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Born in 1940 in Kigezi, Kabale, Southern Uganda, Jak Katarikawe is East Africa's most famed resident artist and one of Africa's finest with a personal life story as fascinating as the mirthful images he's poured onto canvas for over 50 years.

Self-taught, the Ugandan-born maestro never went to school although in his adulthood a professor at Kampala's Makerere University invited him to sit in some of his art classes – provoking unsporting protest from some snooty students. Dream catcher personified, Katarikawe hardly ever paints any oeuvre that hadn't been gestated in one of his lurid, often spiritual, dreams.

Some call Jak Katarikawe Africa's Chagall for his pastoral storytelling and deceptively whimsy compositions. His cosmos is a magical poetic place where there's no separation between humans and animals. Mothers with babies strapped on their back float above open fields, homesteads and livestock. Roguish elephants, lions, zebras, birds and, especially his signature long-horned Ankole cows, symbolizing wealth bestowed by the ancestors, fall in love, marry, protect their offspring, cheat on spouses, betray trust and alliances, make war and peace – just like humans. In a tragicomic oeuvre a polygamous bull raped one of his wives and paid a heavy price exacted by the community – castration. "You must never rape, not even your wife," Katarikawe admonishes. "Before there was no underwear" shows a bosomy Mama squatting under a tree smoking a pipe, thighs opened just-so, lush private parts exposed. Yes, the spirit -medium Katarikawe can be erotic-kinky too. Au fait, his women had been flashing their pudenda long before Hollywood showed a knickersless Sharon Stone in Basic Instinct.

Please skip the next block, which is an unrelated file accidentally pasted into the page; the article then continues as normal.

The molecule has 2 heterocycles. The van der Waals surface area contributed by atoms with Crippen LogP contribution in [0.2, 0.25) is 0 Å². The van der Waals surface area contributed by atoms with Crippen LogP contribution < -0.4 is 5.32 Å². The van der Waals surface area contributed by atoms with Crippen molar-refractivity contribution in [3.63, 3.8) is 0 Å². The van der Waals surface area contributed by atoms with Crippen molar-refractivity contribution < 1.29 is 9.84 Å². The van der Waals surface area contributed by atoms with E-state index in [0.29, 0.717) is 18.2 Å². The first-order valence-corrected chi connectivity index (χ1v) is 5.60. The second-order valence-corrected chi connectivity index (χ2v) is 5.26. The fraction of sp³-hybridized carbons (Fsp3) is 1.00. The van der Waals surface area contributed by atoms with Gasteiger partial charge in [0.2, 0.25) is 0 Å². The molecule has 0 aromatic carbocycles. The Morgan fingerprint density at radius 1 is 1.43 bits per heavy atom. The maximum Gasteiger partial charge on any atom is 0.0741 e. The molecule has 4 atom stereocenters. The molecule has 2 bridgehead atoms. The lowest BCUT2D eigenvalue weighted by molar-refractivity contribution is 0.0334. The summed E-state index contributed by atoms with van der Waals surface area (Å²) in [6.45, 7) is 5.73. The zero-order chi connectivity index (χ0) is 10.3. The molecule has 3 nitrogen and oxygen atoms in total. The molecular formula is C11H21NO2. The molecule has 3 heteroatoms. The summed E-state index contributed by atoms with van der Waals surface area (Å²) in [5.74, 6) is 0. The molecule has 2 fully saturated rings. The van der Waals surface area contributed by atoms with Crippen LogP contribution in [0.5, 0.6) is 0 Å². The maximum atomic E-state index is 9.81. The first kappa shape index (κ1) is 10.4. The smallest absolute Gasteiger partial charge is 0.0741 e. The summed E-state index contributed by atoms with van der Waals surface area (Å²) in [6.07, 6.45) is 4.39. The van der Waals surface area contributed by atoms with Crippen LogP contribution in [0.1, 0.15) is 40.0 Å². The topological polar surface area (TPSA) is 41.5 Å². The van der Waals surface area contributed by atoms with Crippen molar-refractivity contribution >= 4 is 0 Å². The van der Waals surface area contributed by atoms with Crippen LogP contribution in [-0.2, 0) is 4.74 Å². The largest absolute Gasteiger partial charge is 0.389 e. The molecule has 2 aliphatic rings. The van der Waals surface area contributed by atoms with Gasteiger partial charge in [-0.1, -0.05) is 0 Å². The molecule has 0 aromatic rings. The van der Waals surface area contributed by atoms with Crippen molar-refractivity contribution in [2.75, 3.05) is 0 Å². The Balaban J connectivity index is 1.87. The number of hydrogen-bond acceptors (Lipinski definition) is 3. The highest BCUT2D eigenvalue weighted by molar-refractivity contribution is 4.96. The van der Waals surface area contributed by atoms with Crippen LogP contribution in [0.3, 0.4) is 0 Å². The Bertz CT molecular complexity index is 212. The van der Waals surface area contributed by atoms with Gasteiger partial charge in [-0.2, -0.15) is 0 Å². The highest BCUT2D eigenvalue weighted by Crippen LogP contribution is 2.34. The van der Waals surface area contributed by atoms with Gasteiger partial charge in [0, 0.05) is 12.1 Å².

Ask Jak Katarikawe the meaning of a painting and he'd ask you to sit down and have a drink. You'd have to listen to the long-winded superstition-replete occurrence that inspired the work. Some titles run over several lines, such as: "This lion when it came in the homestead the husband thought it was going to kill people but he saw that the lion only wanted to have sex with his wife and the husband started laughing at the sight of what the lion was doing to his wife and as the man laughed the lion shut him up by shoving its tail into his mouth." This masterpiece hangs in the Museum für Volkerkunde, Hamburg, which owns 139 other Katarikawes. The most widely collected painter of his generation Katarikawe is the first known African to have had his work in the corridors of the Kremlin. His catalogue raisonné published in 2005 is a collector's item and some of his works, such as "Wedding night", have been used on covers of many publications as well as in a film poster.


source: wikipedia (Jak Katarikawe)


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